• 2
    @AdamGent thanks for the pointing this out. In this context, using Jackson, the ObjectMapper class is thread safe so it doesn't matter. However, I do take your point that the code may be copied and used in a non-thread safe context. So I have edited my answer to make access to SimpleDateFormat thread safe. I also acknowledge there are alternatives, primarily the java.time package. – Stuart May 9 '16 at 11:19
1

If anyone has problems with using a custom dateformat for java.sql.Date, this is the simplest solution:

ObjectMapper mapper = new ObjectMapper();
SimpleModule module = new SimpleModule();
module.addSerializer(java.sql.Date.class, new DateSerializer());
mapper.registerModule(module);

(This SO-answer saved me a lot of trouble: https://stackoverflow.com/a/35212795/3149048 )

Jackson uses the SqlDateSerializer by default for java.sql.Date, but currently, this serializer doesn't take the dateformat into account, see this issue: https://github.com/FasterXML/jackson-databind/issues/1407 . The workaround is to register a different serializer for java.sql.Date as shown in the code example.

1

I want to point out that setting a SimpleDateFormat like described in the other answer only works for a java.util.Date which I assume is meant in the question. But for java.sql.Date the formatter does not work. In my case it was not very obvious why the formatter did not work because in the model which should be serialized the field was in fact a java.utl.Date but the actual object ended up beeing a java.sql.Date. This is possible because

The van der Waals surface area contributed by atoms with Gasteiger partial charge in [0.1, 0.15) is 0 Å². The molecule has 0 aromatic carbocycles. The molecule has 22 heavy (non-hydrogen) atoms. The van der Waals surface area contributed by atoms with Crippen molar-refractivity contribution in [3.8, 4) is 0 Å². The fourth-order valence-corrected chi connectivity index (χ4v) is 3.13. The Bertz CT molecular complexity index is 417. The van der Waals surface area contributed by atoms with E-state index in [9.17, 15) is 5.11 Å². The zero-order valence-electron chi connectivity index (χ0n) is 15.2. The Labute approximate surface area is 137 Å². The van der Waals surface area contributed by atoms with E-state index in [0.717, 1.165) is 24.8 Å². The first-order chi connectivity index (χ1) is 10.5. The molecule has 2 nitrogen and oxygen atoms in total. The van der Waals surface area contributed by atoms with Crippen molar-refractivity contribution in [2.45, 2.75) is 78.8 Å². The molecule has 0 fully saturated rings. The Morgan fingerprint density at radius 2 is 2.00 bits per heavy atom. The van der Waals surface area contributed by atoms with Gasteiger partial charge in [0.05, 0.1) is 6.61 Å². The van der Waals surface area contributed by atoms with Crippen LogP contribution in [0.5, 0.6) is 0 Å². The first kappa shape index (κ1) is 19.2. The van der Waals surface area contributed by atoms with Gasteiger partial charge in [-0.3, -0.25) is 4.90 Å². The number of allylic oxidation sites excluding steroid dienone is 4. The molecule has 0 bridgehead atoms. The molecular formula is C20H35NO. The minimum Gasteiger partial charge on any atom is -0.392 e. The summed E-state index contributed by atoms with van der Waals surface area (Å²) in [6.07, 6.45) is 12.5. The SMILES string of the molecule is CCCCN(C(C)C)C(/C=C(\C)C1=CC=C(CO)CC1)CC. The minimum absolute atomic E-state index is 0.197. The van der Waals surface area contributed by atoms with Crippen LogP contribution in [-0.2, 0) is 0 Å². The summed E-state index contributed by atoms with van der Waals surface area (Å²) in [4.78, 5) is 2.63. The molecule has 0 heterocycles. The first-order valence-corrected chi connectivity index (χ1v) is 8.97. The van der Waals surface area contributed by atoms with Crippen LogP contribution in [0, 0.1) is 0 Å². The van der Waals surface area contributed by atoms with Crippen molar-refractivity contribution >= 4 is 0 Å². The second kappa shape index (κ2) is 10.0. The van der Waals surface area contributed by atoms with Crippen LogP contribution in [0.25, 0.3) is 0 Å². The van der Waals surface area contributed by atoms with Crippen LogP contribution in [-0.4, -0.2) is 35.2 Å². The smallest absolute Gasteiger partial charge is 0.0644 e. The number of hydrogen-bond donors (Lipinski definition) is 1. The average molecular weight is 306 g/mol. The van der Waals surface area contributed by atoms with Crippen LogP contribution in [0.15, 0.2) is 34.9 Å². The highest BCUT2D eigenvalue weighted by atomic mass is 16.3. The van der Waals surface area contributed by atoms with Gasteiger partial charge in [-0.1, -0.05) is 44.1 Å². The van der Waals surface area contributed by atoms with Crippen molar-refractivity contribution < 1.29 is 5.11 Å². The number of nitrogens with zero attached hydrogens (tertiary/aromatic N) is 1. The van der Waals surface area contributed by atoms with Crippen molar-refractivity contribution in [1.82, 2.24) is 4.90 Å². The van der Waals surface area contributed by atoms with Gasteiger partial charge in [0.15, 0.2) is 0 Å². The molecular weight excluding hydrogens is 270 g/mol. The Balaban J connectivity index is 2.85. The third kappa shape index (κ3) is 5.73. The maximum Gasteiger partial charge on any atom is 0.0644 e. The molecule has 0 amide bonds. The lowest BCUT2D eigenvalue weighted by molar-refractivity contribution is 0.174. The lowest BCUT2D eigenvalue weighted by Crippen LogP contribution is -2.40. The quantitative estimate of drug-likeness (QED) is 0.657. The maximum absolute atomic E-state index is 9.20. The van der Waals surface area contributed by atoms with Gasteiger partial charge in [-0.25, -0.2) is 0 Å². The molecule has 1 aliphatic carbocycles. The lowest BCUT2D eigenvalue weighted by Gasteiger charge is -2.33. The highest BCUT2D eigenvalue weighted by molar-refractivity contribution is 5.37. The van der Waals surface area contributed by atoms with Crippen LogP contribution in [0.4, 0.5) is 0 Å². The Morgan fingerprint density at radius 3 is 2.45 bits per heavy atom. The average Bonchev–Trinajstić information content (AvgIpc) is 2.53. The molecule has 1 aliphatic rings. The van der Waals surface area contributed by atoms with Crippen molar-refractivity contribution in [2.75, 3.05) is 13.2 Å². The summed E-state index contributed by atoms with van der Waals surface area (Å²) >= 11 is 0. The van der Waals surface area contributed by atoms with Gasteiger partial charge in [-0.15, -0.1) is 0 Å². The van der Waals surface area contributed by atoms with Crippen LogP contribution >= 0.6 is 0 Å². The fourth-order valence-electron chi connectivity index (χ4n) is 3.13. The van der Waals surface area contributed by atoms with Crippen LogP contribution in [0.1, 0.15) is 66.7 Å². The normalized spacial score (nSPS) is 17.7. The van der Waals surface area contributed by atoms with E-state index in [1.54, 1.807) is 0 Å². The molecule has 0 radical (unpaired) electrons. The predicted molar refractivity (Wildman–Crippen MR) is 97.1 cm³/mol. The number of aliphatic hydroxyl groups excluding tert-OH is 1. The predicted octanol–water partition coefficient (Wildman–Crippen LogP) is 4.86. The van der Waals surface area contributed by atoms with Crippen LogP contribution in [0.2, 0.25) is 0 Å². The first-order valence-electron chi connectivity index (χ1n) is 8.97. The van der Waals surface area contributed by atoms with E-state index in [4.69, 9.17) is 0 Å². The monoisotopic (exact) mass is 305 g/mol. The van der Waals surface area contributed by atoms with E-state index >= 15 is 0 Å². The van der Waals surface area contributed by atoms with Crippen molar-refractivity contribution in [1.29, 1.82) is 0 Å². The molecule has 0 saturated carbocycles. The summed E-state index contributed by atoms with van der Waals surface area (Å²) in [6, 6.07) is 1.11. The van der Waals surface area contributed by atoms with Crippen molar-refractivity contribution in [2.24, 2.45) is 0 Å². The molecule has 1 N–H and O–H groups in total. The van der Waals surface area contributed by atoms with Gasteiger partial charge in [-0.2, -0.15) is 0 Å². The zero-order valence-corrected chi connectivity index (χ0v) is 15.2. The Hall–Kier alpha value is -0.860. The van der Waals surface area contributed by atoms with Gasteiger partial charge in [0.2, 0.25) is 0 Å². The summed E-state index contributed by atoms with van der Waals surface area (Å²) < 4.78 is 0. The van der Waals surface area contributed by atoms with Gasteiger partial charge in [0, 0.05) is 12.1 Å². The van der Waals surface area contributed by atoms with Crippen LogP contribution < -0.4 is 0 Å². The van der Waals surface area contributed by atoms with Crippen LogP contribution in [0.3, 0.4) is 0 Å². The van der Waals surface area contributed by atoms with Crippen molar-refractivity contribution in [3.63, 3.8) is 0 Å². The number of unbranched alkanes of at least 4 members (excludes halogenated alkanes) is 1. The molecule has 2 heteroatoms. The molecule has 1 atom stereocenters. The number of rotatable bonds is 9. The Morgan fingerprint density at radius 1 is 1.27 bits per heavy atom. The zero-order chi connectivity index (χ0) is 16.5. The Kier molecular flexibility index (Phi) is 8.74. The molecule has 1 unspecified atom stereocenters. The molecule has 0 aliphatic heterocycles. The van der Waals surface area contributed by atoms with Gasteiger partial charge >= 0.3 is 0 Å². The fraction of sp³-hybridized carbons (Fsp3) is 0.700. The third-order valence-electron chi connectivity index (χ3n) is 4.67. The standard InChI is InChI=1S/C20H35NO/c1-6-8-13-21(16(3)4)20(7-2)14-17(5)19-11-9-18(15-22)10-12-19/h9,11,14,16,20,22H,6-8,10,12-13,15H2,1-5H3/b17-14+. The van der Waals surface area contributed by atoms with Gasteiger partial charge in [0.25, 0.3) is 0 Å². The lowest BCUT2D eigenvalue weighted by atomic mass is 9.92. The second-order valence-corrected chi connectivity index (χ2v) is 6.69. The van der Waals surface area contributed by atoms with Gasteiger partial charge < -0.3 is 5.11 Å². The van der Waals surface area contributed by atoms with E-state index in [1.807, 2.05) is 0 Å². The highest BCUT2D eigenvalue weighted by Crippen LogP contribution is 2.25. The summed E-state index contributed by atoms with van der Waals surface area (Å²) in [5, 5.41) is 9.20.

public class java.sql extends java.util.Date

So this is actually valid

java.util.Date date = new java.sql.Date(1542381115815L);

So if you are wondering why your Date field is not correctly formatted make sure that the object is really a java.util.Date.

Here is also mentioned why handling java.sql.Date will not be added.

This would then be breaking change, and I don't think that is warranted. If we were starting from scratch I would agree with the change, but as things are not so much.

1

Working for me. SpringBoot.

 import com.alibaba.fastjson.annotation.JSONField;

 @JSONField(format = "yyyy-MM-dd HH:mm:ss")  
 private Date createTime;

output:

{ 
   "createTime": "2019-06-14 13:07:21"
}